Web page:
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Album Review

Kid talent show discovery JoJo's self-titled Blackground Records, Da Family-affiliated debut is a slick set of modern R&B in the vein of Brandy or Monica, with plenty of room to introduce its star's bigger-than-you'd-think presence. A bank of producers — Vincent Herbert, Soulshock, Bink — provide backgrounds that bump decidedly in the midrange — there's a conscious effort to keep the focus on JoJo, and not whatever beats are currently making the grade. In other words, her vocals never sound detached from the goings-on behind her, or just a voice chattering over R&B generica. And this is promising, as the young singer really does have a tremendous voice. "Breezy" and "Homeboy" multi-track her trills, sulky whispers, and brassy wails over clicky percussion and a mixture of loops and instrumental snippets. Throughout there's talk of sheezies, throwbacks in the mix, cell phones, and the boy next door jilting poor JoJo. But even if the lyrics throughout are pretty interchangeable, vocally there's no doubt in her ability to carry the album, and the lack of irritating skits or attention-hogging guest shots is pretty refreshing. The funky jook of the Reggie and Ronald Burrell production "City Lights" features a few random "JoJo do that thing" drop-ins, but the girl gets right to the bottom of that freaky Beyoncé id, and aligns the cut with fellow standout "Not That Kinda Girl." Lead single "Leave (Get Out)" doesn't have a lot of staying power, but its guitar figure is a nice touch, and the chorus hits with the right amount of tell-off brashness. There's also a serviceable update of the 1992 SWV hit "Weak," the stripped-down strut of "Yes or No" (is that real beat boxing?), and the requisite ballad in "Never Say Goodbye." All in all, JoJo is a strong debut. Its centerpiece is never smothered with collabo pile-ons, and she's served well by the mix of arrangements and backgrounds. She's definitely courting middle-lane accessibility, but she rightly lets her singing do the talking, and that's a signal of where she's headed.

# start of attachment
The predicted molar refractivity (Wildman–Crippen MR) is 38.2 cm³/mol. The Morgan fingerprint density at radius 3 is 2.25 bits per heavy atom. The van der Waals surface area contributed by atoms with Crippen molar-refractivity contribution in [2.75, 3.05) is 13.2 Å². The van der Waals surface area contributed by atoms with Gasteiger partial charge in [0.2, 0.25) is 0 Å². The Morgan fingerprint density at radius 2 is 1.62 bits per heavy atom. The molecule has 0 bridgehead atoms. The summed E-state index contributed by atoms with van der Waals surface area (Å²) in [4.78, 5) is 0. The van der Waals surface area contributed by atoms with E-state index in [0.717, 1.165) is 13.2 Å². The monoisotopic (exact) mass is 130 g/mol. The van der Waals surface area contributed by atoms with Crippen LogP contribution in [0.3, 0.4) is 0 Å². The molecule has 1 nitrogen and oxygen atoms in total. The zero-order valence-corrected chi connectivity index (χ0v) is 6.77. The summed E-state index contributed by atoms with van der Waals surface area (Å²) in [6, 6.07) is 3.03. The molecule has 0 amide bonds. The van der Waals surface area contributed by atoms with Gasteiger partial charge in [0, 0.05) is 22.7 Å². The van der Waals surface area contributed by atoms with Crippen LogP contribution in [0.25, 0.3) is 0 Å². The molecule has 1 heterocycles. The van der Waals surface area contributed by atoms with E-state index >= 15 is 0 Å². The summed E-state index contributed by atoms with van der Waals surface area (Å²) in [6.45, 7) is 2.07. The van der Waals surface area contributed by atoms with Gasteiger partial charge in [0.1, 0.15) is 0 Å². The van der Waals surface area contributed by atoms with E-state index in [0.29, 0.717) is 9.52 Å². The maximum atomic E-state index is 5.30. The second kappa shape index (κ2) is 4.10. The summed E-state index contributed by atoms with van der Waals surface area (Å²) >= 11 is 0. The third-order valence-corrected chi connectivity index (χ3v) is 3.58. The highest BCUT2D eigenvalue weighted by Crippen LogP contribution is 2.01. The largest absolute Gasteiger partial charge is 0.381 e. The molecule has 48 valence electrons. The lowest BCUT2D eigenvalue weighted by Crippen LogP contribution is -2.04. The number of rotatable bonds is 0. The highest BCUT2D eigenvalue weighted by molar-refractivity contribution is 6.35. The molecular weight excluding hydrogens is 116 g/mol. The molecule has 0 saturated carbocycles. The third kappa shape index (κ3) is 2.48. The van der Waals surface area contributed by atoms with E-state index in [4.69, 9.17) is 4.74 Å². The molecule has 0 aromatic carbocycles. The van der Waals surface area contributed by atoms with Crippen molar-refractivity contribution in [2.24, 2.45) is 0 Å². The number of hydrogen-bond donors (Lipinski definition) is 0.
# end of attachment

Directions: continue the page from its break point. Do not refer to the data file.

Customer Reviews

JoJo is amazing!!

for a girl who is only 15 years old this album may come as a suprise to you. Her voice sounds as a mix of Mary J. and some other amazing R&B singers. Its perfect for teens becuase we all can relate to bad boyfriends and friends that need you when their down. Its a catchy crazy album that you will be singing for hours on end!


We all know that Jojo came from a poor girl from a small city to one of the most loved R&B singers. With Jojo's pure vioce and wonderful lyrics this is a wonderful album for anyone!

JoJo da girl with the Mojo.

I gotta admit that when I first heard how old this girl was I was very skeptical. I mean she ain't lived long enough to sing about the stuff she's singing about. LOL But to say that I was pleasantly surprised is a HUGE understatement. This is indeed a strong debut with tight voclas. The girl can sing and dance! Eat your heart out Britney! The album itself is reminiscent of early Aaliyah. Nice and smooth R&B at its best. The highlights on the album are Leave [Get Out], Baby Its You and Weak. The latter being my favorite since its a throwback to the early 90's R&B.


Born: December 20, 1990 in Boston, MA

Genre: Pop

Years Active: '90s, '00s, '10s

Growing up on the outskirts of Boston, MA, JoJo listened and learned as her mother practiced hymns. She started singing by imitating her mother, but quickly put her own spin on everything from nursery rhymes to pop tunes. An ad in the paper announcing open auditions for the television show Kids Say the Darndest Things: On the Road in Boston lead to the young singer wowing the audience along with the show's host, Bill Cosby, and eventually led to a phone call from Oprah Winfrey offering Jojo a spot...
Full Bio
JoJo, JoJo
View In iTunes
  • $5.99
  • Genres: R&B/Soul, Music, Pop, Teen Pop, Contemporary R&B
  • Released: Jun 22, 2004

Customer Ratings